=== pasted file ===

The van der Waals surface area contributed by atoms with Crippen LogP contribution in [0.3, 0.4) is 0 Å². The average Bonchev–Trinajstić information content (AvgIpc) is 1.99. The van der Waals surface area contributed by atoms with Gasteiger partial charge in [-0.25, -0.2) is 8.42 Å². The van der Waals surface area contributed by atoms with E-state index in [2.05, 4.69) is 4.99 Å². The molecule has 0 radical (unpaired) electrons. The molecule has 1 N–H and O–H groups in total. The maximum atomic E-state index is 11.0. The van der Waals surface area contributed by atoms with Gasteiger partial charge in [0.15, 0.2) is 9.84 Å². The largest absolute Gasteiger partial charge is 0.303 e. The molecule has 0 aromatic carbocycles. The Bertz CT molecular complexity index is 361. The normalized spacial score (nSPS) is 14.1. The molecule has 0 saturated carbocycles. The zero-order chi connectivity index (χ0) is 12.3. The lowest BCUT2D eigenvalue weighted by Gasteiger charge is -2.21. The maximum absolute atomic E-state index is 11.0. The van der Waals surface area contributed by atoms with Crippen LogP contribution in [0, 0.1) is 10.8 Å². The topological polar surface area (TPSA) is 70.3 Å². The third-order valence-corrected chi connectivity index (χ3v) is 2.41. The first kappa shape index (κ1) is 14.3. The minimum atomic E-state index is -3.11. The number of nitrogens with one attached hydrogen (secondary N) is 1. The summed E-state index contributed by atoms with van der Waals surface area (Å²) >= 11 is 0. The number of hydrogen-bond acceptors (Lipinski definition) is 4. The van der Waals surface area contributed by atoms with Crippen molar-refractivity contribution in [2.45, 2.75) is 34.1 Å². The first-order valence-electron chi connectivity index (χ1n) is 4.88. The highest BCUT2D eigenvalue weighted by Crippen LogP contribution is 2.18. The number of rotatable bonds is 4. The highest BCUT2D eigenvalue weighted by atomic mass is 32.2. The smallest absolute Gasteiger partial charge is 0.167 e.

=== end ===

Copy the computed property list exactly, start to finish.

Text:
The van der Waals surface area contributed by atoms with Crippen LogP contribution in [0.3, 0.4) is 0 Å². The average Bonchev–Trinajstić information content (AvgIpc) is 1.99. The van der Waals surface area contributed by atoms with Gasteiger partial charge in [-0.25, -0.2) is 8.42 Å². The van der Waals surface area contributed by atoms with E-state index in [2.05, 4.69) is 4.99 Å². The molecule has 0 radical (unpaired) electrons. The molecule has 1 N–H and O–H groups in total. The maximum atomic E-state index is 11.0. The van der Waals surface area contributed by atoms with Gasteiger partial charge in [0.15, 0.2) is 9.84 Å². The largest absolute Gasteiger partial charge is 0.303 e. The molecule has 0 aromatic carbocycles. The Bertz CT molecular complexity index is 361. The normalized spacial score (nSPS) is 14.1. The molecule has 0 saturated carbocycles. The zero-order chi connectivity index (χ0) is 12.3. The lowest BCUT2D eigenvalue weighted by Gasteiger charge is -2.21. The maximum absolute atomic E-state index is 11.0. The van der Waals surface area contributed by atoms with Crippen LogP contribution in [0, 0.1) is 10.8 Å². The topological polar surface area (TPSA) is 70.3 Å². The third-order valence-corrected chi connectivity index (χ3v) is 2.41. The first kappa shape index (κ1) is 14.3. The minimum atomic E-state index is -3.11. The number of nitrogens with one attached hydrogen (secondary N) is 1. The summed E-state index contributed by atoms with van der Waals surface area (Å²) >= 11 is 0. The number of hydrogen-bond acceptors (Lipinski definition) is 4. The van der Waals surface area contributed by atoms with Crippen molar-refractivity contribution in [2.45, 2.75) is 34.1 Å². The first-order valence-electron chi connectivity index (χ1n) is 4.88. The highest BCUT2D eigenvalue weighted by Crippen LogP contribution is 2.18. The number of rotatable bonds is 4. The highest BCUT2D eigenvalue weighted by atomic mass is 32.2. The smallest absolute Gasteiger partial charge is 0.167 e.